» Arizona Cases, Courts, Probation » Just Another Double-Standard

Just Another Double-Standard

Clients who are interested in a plea usually want a probation plea. It should come as no surprise that most criminal defendants would love to avoid prison, and in Arizona, the potential range of prison for the charge underlying the conviction gets suspended while the defendant completes probation. Violate and you face the original prison sentencing range, but in the end, whether you ever end up facing any prison sentence at all is almost entirely in your hands.

Probation isn’t all fun and games though. An Arizona criminal defendant can get up to a year in the county jail as part of probation. That’s especially tough considering that many county jails are terrible. Clients often tell me they’d rather spend a long time in state prison than spend even one day in some of Sheriff Joe’s county facilities. I can’t imagine why, unless they happen to have some strange aversion to pink undergarments and two square meals of rancid bologna a day.

Unlike the length of probation, which is up to the court no matter what the parties say in the plea, the parties can stipulate to a specific term of jail. The state and a defendant may not bind the trial court to a fixed period of probation, but they can bind the trial court to a fixed period of jail. Kind of. That’s where the double standard comes in.

Let’s say the state offers a defendant a probation plea with six months of jail. If the court thinks that’s too much, it can reject the provision as inappropriate, but then the state can withdraw from the plea. In most cases, that means bad news for a defendant. He or she isn’t entering the plea because he wants to go to trial, and getting a new judge to accept the rejected plea in its entirety can be tough. The bargained-for jail term stands because the rules don’t give a court authority to reject a provision after it’s been accepted. If the jail term was the bargained-for and agreed-upon punishment for the crime, the judge simply doesn’t have the jurisdictional authority to change an otherwise lawful sentence. Again, kind of. This is where that double standard comes in.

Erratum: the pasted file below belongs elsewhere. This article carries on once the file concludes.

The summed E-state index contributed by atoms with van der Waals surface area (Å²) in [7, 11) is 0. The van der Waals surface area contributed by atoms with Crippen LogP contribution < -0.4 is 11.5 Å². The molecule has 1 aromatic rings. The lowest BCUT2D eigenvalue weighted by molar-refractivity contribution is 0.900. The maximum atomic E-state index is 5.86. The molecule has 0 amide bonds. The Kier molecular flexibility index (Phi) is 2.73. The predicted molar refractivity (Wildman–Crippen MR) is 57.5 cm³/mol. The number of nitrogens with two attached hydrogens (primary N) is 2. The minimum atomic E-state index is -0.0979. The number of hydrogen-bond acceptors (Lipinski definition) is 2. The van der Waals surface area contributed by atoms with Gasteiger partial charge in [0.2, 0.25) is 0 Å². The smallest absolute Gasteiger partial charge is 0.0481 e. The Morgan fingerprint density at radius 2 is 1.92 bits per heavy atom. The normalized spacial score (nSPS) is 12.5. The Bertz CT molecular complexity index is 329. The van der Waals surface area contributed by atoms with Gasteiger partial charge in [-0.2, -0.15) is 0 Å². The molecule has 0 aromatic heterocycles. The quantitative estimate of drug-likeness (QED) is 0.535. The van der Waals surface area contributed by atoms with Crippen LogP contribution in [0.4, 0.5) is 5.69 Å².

What if the sentence is six months and the court wants to give more jail? At that point, it’s all about notice. The case law says that a defendant can’t be given more jail as a condition of probation than the amount of time he could otherwise receive as a sentence had he not been placed on probation, “unless [he or she] is advised of the possibility at the time he pleads guilty.” The necessary implication is that he can be given more as long as he has notice. Similarly, every defendant is advised that, when granting probation, a court “may require that [he or she] be imprisoned in the county jail at whatever time or intervals, consecutive or nonconsecutive, the court shall determine, within the period of probation, as long as the period actually spent in confinement does not exceed one year or the maximum period of imprisonment permitted under chapter 7 of this title, whichever is the shorter.”

Courts all seem to know that they can’t give less jail, but they frequently give more, and I’m not aware of a single case addressing whether a defendant can withdraw when the court gives more jail than the amount in the plea. Some judges tell me they think defendants can’t, while others say they can. It seems to me that this issue never gets litigated because of one big factor: leverage. If the judge gives a little more jail, the defendant is still probably going to be better off than he would be at trial. Most defendants aren’t going to risk ten years of prison because they got an extra month of jail. Defendants may not be able to withdraw, but regardless, even if they could, they wouldn’t because it’s still better than trial.

The end result is a double standard. With a probation plea, a defendant might get more jail than he expected, but he can’t get less. It’s unfair on its own, but it’s worse in light of the fact the courts shoot down things like the length of probation by saying that prosecutors controlling the conditions of probation “would be an infringement on the court’s jurisdiction over probationers.” Basically, the court gets to determine all the stuff that most prosecutors don’t care about, like the number of community service hours, but it doesn’t get to make the only thing that matters to most probationers better, just worse.

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